August 29, 2012

Double the Updates

Due to a publishing house misprint with the latest edition of ACFAS Update, you will be seeing double the issues of your member newsletter this month. As we work with the vendor to correct the issue, you can read the latest edition of ACFAS Update online at until a corrected print version is mailed to you.

We apologize for any inconvenience and appreciate your patience. We hope you enjoy your reading!
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News From ACFAS

Last Chance to Submit Board of Directors Nominations – Due Sept. 4
This is the final week to submit nominations for the ACFAS Board of Directors. Do you want to make an impact on the future of ACFAS? Nominate yourself or an exceptional colleague today, before it's too late! You have until Tuesday, September 4 to do so.

Again, nominations are now being accepted for two three-year director terms on the Board of Directors. ACFAS Fellows who meet criteria for election are encouraged to submit a nomination application to Executive Director Chris Mahaffey by an extended deadline of September 4. The Nominating Committee will announce recommended candidates to the membership no later than October 5. Candidate information and ballots will be e-mailed to all voting members no later than November 29. Electronic voting will end on December 29. New officers and directors will take office during the ACFAS 2013 Annual Scientific Conference set for February 11-14, 2013, in Las Vegas.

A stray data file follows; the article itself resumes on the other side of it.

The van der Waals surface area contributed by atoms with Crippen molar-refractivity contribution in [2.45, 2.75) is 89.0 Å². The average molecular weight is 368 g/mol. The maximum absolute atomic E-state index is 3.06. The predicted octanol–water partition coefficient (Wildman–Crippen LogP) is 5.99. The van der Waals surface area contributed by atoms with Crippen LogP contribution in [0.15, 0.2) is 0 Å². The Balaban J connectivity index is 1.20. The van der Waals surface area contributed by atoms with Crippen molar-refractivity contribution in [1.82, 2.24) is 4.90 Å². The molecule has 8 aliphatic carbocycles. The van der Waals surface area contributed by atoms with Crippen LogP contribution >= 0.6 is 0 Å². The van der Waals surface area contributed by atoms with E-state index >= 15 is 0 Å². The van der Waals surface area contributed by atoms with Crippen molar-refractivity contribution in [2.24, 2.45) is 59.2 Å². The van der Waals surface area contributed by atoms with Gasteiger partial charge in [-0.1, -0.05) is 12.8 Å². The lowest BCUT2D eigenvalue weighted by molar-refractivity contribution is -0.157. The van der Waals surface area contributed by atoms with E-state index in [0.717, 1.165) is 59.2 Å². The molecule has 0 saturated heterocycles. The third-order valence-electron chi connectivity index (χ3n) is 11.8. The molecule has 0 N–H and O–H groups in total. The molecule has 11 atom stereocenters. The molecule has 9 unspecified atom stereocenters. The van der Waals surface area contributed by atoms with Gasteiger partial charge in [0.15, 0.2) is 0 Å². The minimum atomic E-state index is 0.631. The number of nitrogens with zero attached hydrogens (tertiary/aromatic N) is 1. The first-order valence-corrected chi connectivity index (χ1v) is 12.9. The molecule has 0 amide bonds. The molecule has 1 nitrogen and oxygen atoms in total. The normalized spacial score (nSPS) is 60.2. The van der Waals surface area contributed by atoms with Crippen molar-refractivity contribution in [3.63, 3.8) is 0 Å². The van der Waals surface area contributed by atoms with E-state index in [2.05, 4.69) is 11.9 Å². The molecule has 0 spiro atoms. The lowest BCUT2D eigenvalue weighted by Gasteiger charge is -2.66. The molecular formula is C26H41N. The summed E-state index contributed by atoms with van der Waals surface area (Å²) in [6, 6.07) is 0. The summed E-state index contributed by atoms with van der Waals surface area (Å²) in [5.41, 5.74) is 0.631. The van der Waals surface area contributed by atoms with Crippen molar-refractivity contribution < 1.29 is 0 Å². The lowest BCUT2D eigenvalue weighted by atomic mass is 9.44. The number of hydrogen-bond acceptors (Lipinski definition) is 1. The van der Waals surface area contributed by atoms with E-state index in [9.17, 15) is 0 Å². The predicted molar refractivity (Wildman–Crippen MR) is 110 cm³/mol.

For complete details on the recommended criteria for candidates and the nomination application, visit, or contact Chris Mahaffey at 773-693-9300 or Questions regarding eligibility criteria should be directed to Nominating Committee Chair Glenn M. Weinraub, DPM, FACFAS, at 510-248-3039 or
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How Do You Benefit from Becoming an ACFAS Member?
We know you have a lot going on – new beginnings, taking the next steps in your professional life, and now, ACFAS is happy to help commemorate your many career firsts:
  • First year of residency?
    ACFAS congratulates you on achieving your DPM, and wants to help you celebrate by providing your first year of membership at no cost. Get all the benefits of the College, including the Journal of Foot & Ankle Surgery delivered to your mailbox, free for a year!